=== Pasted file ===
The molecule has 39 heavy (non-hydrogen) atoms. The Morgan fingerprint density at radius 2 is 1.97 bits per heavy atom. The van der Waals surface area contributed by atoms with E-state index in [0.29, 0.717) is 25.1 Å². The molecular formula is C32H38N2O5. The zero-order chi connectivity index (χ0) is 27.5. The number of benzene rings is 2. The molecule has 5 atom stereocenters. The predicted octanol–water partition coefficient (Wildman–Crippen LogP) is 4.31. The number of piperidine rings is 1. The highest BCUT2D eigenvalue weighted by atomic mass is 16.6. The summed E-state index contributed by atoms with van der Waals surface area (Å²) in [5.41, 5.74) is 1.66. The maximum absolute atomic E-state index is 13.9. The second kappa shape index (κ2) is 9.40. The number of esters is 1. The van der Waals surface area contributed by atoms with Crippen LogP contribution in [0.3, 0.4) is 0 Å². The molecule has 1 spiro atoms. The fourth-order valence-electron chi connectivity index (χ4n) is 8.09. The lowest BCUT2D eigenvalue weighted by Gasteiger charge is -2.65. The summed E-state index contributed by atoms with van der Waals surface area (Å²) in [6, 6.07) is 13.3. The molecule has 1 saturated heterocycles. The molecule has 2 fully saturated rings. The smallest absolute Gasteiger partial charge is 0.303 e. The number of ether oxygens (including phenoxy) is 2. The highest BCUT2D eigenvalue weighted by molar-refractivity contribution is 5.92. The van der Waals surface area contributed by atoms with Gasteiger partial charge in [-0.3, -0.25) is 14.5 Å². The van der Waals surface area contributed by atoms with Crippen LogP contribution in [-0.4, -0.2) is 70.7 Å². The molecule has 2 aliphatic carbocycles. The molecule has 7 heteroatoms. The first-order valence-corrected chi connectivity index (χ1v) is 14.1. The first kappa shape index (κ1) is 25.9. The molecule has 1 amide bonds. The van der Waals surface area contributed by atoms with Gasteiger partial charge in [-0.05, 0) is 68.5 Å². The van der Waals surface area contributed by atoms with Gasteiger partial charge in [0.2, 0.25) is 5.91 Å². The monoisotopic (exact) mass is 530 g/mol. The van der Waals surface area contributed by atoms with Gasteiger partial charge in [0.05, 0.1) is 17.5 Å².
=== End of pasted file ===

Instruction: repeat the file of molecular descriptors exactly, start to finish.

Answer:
The molecule has 39 heavy (non-hydrogen) atoms. The Morgan fingerprint density at radius 2 is 1.97 bits per heavy atom. The van der Waals surface area contributed by atoms with E-state index in [0.29, 0.717) is 25.1 Å². The molecular formula is C32H38N2O5. The zero-order chi connectivity index (χ0) is 27.5. The number of benzene rings is 2. The molecule has 5 atom stereocenters. The predicted octanol–water partition coefficient (Wildman–Crippen LogP) is 4.31. The number of piperidine rings is 1. The highest BCUT2D eigenvalue weighted by atomic mass is 16.6. The summed E-state index contributed by atoms with van der Waals surface area (Å²) in [5.41, 5.74) is 1.66. The maximum absolute atomic E-state index is 13.9. The second kappa shape index (κ2) is 9.40. The number of esters is 1. The van der Waals surface area contributed by atoms with Crippen LogP contribution in [0.3, 0.4) is 0 Å². The molecule has 1 spiro atoms. The fourth-order valence-electron chi connectivity index (χ4n) is 8.09. The lowest BCUT2D eigenvalue weighted by Gasteiger charge is -2.65. The summed E-state index contributed by atoms with van der Waals surface area (Å²) in [6, 6.07) is 13.3. The molecule has 1 saturated heterocycles. The molecule has 2 fully saturated rings. The smallest absolute Gasteiger partial charge is 0.303 e. The number of ether oxygens (including phenoxy) is 2. The highest BCUT2D eigenvalue weighted by molar-refractivity contribution is 5.92. The van der Waals surface area contributed by atoms with Gasteiger partial charge in [-0.3, -0.25) is 14.5 Å². The van der Waals surface area contributed by atoms with Crippen LogP contribution in [-0.4, -0.2) is 70.7 Å². The molecule has 2 aliphatic carbocycles. The molecule has 7 heteroatoms. The first-order valence-corrected chi connectivity index (χ1v) is 14.1. The first kappa shape index (κ1) is 25.9. The molecule has 1 amide bonds. The van der Waals surface area contributed by atoms with Gasteiger partial charge in [-0.05, 0) is 68.5 Å². The van der Waals surface area contributed by atoms with Gasteiger partial charge in [0.2, 0.25) is 5.91 Å². The monoisotopic (exact) mass is 530 g/mol. The van der Waals surface area contributed by atoms with Gasteiger partial charge in [0.05, 0.1) is 17.5 Å².